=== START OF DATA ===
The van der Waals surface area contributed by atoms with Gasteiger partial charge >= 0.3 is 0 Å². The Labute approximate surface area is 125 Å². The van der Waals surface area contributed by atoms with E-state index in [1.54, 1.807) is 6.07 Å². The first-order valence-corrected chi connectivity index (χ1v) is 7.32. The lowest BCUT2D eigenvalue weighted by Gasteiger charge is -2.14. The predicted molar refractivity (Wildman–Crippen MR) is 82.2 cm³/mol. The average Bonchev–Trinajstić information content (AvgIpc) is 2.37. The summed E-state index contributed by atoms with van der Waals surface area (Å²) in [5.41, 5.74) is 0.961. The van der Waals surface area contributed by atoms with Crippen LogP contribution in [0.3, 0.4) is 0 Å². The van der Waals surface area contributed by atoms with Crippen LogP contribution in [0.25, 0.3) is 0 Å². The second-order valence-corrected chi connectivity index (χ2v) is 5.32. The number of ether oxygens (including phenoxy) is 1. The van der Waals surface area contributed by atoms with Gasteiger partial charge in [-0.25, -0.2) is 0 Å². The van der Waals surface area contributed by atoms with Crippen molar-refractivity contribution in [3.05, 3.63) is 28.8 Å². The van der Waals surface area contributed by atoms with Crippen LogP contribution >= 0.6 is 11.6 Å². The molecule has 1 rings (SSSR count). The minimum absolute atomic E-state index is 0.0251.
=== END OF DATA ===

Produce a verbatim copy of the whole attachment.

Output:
The van der Waals surface area contributed by atoms with Gasteiger partial charge >= 0.3 is 0 Å². The Labute approximate surface area is 125 Å². The van der Waals surface area contributed by atoms with E-state index in [1.54, 1.807) is 6.07 Å². The first-order valence-corrected chi connectivity index (χ1v) is 7.32. The lowest BCUT2D eigenvalue weighted by Gasteiger charge is -2.14. The predicted molar refractivity (Wildman–Crippen MR) is 82.2 cm³/mol. The average Bonchev–Trinajstić information content (AvgIpc) is 2.37. The summed E-state index contributed by atoms with van der Waals surface area (Å²) in [5.41, 5.74) is 0.961. The van der Waals surface area contributed by atoms with Crippen LogP contribution in [0.3, 0.4) is 0 Å². The van der Waals surface area contributed by atoms with Crippen LogP contribution in [0.25, 0.3) is 0 Å². The second-order valence-corrected chi connectivity index (χ2v) is 5.32. The number of ether oxygens (including phenoxy) is 1. The van der Waals surface area contributed by atoms with Gasteiger partial charge in [-0.25, -0.2) is 0 Å². The van der Waals surface area contributed by atoms with Crippen molar-refractivity contribution in [3.05, 3.63) is 28.8 Å². The van der Waals surface area contributed by atoms with Crippen LogP contribution >= 0.6 is 11.6 Å². The molecule has 1 rings (SSSR count). The minimum absolute atomic E-state index is 0.0251.